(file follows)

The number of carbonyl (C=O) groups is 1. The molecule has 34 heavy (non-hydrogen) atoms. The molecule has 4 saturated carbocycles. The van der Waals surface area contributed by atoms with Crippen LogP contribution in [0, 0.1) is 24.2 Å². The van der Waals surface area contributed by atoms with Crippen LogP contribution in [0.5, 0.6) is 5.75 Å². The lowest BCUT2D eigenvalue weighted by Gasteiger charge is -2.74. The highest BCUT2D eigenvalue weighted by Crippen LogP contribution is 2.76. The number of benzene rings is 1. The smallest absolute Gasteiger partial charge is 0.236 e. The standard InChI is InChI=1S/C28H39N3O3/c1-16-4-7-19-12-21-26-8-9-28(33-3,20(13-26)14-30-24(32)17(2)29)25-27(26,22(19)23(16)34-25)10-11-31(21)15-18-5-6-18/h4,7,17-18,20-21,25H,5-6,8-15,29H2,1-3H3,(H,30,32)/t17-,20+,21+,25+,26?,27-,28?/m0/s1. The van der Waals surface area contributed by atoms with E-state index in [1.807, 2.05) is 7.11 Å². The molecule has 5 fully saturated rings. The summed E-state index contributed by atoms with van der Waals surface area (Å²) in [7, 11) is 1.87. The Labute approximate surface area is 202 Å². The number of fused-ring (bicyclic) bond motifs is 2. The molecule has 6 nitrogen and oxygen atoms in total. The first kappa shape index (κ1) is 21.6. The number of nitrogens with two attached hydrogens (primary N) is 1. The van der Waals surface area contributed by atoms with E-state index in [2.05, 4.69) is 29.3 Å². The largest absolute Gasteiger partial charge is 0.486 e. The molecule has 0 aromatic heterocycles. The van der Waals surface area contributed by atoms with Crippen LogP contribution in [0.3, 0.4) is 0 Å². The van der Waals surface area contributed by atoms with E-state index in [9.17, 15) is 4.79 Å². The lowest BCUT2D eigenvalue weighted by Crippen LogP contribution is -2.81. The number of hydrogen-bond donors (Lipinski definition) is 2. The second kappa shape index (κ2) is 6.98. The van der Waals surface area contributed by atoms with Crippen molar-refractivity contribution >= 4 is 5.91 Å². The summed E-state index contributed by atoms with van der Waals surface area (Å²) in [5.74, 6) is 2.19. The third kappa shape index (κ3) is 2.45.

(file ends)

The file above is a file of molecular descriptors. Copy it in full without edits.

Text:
The number of carbonyl (C=O) groups is 1. The molecule has 34 heavy (non-hydrogen) atoms. The molecule has 4 saturated carbocycles. The van der Waals surface area contributed by atoms with Crippen LogP contribution in [0, 0.1) is 24.2 Å². The van der Waals surface area contributed by atoms with Crippen LogP contribution in [0.5, 0.6) is 5.75 Å². The lowest BCUT2D eigenvalue weighted by Gasteiger charge is -2.74. The highest BCUT2D eigenvalue weighted by Crippen LogP contribution is 2.76. The number of benzene rings is 1. The smallest absolute Gasteiger partial charge is 0.236 e. The standard InChI is InChI=1S/C28H39N3O3/c1-16-4-7-19-12-21-26-8-9-28(33-3,20(13-26)14-30-24(32)17(2)29)25-27(26,22(19)23(16)34-25)10-11-31(21)15-18-5-6-18/h4,7,17-18,20-21,25H,5-6,8-15,29H2,1-3H3,(H,30,32)/t17-,20+,21+,25+,26?,27-,28?/m0/s1. The van der Waals surface area contributed by atoms with E-state index in [1.807, 2.05) is 7.11 Å². The molecule has 5 fully saturated rings. The summed E-state index contributed by atoms with van der Waals surface area (Å²) in [7, 11) is 1.87. The Labute approximate surface area is 202 Å². The number of fused-ring (bicyclic) bond motifs is 2. The molecule has 6 nitrogen and oxygen atoms in total. The first kappa shape index (κ1) is 21.6. The number of nitrogens with two attached hydrogens (primary N) is 1. The van der Waals surface area contributed by atoms with E-state index in [2.05, 4.69) is 29.3 Å². The largest absolute Gasteiger partial charge is 0.486 e. The molecule has 0 aromatic heterocycles. The van der Waals surface area contributed by atoms with Crippen LogP contribution in [0.3, 0.4) is 0 Å². The van der Waals surface area contributed by atoms with E-state index in [9.17, 15) is 4.79 Å². The lowest BCUT2D eigenvalue weighted by Crippen LogP contribution is -2.81. The number of hydrogen-bond donors (Lipinski definition) is 2. The second kappa shape index (κ2) is 6.98. The van der Waals surface area contributed by atoms with Crippen molar-refractivity contribution >= 4 is 5.91 Å². The summed E-state index contributed by atoms with van der Waals surface area (Å²) in [5.74, 6) is 2.19. The third kappa shape index (κ3) is 2.45.